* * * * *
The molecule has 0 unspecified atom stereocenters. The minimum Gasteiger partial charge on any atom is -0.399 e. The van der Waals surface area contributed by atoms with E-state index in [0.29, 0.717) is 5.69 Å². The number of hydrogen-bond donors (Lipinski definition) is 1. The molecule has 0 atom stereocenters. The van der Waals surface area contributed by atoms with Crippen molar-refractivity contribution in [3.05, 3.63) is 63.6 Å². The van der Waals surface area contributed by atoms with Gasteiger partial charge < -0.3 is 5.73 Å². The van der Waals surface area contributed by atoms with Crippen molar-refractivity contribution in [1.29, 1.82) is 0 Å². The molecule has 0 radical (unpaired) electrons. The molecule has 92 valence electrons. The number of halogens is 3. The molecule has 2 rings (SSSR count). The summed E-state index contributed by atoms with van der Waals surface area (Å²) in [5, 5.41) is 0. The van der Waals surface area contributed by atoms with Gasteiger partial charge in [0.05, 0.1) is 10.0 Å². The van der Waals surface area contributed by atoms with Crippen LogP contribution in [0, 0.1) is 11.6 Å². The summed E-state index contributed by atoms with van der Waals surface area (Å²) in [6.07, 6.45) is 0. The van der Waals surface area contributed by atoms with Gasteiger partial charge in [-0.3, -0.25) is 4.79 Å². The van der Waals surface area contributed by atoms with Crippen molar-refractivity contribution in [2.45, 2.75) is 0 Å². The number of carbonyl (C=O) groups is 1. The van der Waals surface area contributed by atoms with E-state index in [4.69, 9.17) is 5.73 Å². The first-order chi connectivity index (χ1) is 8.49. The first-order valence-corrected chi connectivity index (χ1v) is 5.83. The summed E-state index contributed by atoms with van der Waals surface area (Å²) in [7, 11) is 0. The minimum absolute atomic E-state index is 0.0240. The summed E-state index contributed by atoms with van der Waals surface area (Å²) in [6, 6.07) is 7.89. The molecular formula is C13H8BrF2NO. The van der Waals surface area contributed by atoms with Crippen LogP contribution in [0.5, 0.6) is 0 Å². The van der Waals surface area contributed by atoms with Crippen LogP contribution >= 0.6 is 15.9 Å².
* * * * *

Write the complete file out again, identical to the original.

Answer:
The molecule has 0 unspecified atom stereocenters. The minimum Gasteiger partial charge on any atom is -0.399 e. The van der Waals surface area contributed by atoms with E-state index in [0.29, 0.717) is 5.69 Å². The number of hydrogen-bond donors (Lipinski definition) is 1. The molecule has 0 atom stereocenters. The van der Waals surface area contributed by atoms with Crippen molar-refractivity contribution in [3.05, 3.63) is 63.6 Å². The van der Waals surface area contributed by atoms with Gasteiger partial charge < -0.3 is 5.73 Å². The van der Waals surface area contributed by atoms with Crippen molar-refractivity contribution in [1.29, 1.82) is 0 Å². The molecule has 0 radical (unpaired) electrons. The molecule has 92 valence electrons. The number of halogens is 3. The molecule has 2 rings (SSSR count). The summed E-state index contributed by atoms with van der Waals surface area (Å²) in [5, 5.41) is 0. The van der Waals surface area contributed by atoms with Gasteiger partial charge in [0.05, 0.1) is 10.0 Å². The van der Waals surface area contributed by atoms with Crippen LogP contribution in [0, 0.1) is 11.6 Å². The summed E-state index contributed by atoms with van der Waals surface area (Å²) in [6.07, 6.45) is 0. The van der Waals surface area contributed by atoms with Gasteiger partial charge in [-0.3, -0.25) is 4.79 Å². The van der Waals surface area contributed by atoms with Crippen molar-refractivity contribution in [2.45, 2.75) is 0 Å². The number of carbonyl (C=O) groups is 1. The van der Waals surface area contributed by atoms with E-state index in [4.69, 9.17) is 5.73 Å². The first-order chi connectivity index (χ1) is 8.49. The first-order valence-corrected chi connectivity index (χ1v) is 5.83. The summed E-state index contributed by atoms with van der Waals surface area (Å²) in [7, 11) is 0. The minimum absolute atomic E-state index is 0.0240. The summed E-state index contributed by atoms with van der Waals surface area (Å²) in [6, 6.07) is 7.89. The molecular formula is C13H8BrF2NO. The van der Waals surface area contributed by atoms with Crippen LogP contribution in [0.5, 0.6) is 0 Å². The van der Waals surface area contributed by atoms with Crippen LogP contribution >= 0.6 is 15.9 Å².